To truly appreciate how big and dynamic the annual East Point Possums show has become in this, its 15th year, it’s important to consider its humble beginnings.
In mid June 1998, four longtime friends – Chuck Jenkins, Chesley Thurman, John Jeffrey, and Westbrook – received invitations for a party to celebrate Independence Day. A unique kink was issued with those invitations: the party’s host, David Sanford, wanted some of his guests to also perform a drag show.
The friends rose to the challenge and set off on a madcap quest to acquire their attire. After finding the right ensembles, Jenkins would become “Rococo Baroque,” Thurman became “Dina Daintymouth,” Jeffrey sashayed as “Prissy Cilla,” and Westbrook, as “Shenitta Lott,” served as backstage dragboy.
At that first impromptu performance, a tip jar was passed around and quickly netted a hefty sum. The performers that night decided to donate the cash anonymously to Pets Are Loving Support, and a mission was born.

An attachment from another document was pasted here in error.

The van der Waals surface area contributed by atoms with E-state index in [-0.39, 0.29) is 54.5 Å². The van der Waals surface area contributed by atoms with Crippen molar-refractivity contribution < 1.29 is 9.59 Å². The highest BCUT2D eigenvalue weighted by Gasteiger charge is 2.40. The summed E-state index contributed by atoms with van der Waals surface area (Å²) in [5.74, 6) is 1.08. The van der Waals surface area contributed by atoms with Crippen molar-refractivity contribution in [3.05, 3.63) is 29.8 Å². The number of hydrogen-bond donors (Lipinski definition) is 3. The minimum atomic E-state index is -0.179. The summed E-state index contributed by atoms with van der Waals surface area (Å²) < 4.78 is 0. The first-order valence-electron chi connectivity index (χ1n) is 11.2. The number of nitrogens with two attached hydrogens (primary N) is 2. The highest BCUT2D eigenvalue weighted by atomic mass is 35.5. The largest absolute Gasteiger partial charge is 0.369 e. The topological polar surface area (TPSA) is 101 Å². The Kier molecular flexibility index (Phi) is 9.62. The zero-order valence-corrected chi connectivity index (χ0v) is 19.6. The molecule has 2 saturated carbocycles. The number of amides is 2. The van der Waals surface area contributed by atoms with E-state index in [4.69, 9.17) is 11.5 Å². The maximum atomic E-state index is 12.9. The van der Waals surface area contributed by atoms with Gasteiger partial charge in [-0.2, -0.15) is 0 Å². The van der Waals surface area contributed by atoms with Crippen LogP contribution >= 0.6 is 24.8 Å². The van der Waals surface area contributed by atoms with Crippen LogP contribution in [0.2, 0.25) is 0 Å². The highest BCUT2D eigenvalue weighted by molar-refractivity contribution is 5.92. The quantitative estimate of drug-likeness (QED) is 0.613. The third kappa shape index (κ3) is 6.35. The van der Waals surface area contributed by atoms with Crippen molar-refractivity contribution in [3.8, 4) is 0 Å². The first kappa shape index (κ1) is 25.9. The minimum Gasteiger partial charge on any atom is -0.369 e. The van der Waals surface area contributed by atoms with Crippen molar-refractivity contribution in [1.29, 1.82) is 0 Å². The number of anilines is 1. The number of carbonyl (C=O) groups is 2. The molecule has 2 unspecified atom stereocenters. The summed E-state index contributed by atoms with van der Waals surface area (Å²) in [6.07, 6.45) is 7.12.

One year, Jenkins, Thurman, Jeffrey, and Westbrook performed a flamboyant “Moulin Rouge” production number. When Sanford announced the group and told the crowd they were from East Point, spontaneously naming them the East Point Possums, a living legend was born.
As word spread about the party – which for the guests was as much about celebrating queer independence as it was American independence – the number of attendees began to grow each year until it ultimately became too big for its informal backyard setting. The amount of donations that were being collected at the annual Independence Day parties also grew too large to be given to PALS anonymously.
In response, Sanford passed the glittering flame on to the Possums, who moved the event to downtown East Point and decided to hold it in June to take advantage of less sweltering temperatures.
Now, fifteen years after its inception, the East Point Possums show’s popularity continues to grow by leaps and bounds. It is one of the most eagerly anticipated pre-Atlanta Pride events of the season, and has to date netted tens of thousands of dollars for local non-profits that serve the GLBT community.
East Point Possum Show
Commons in Downtown East Point
2727 East Point Street
East Point, GA 30344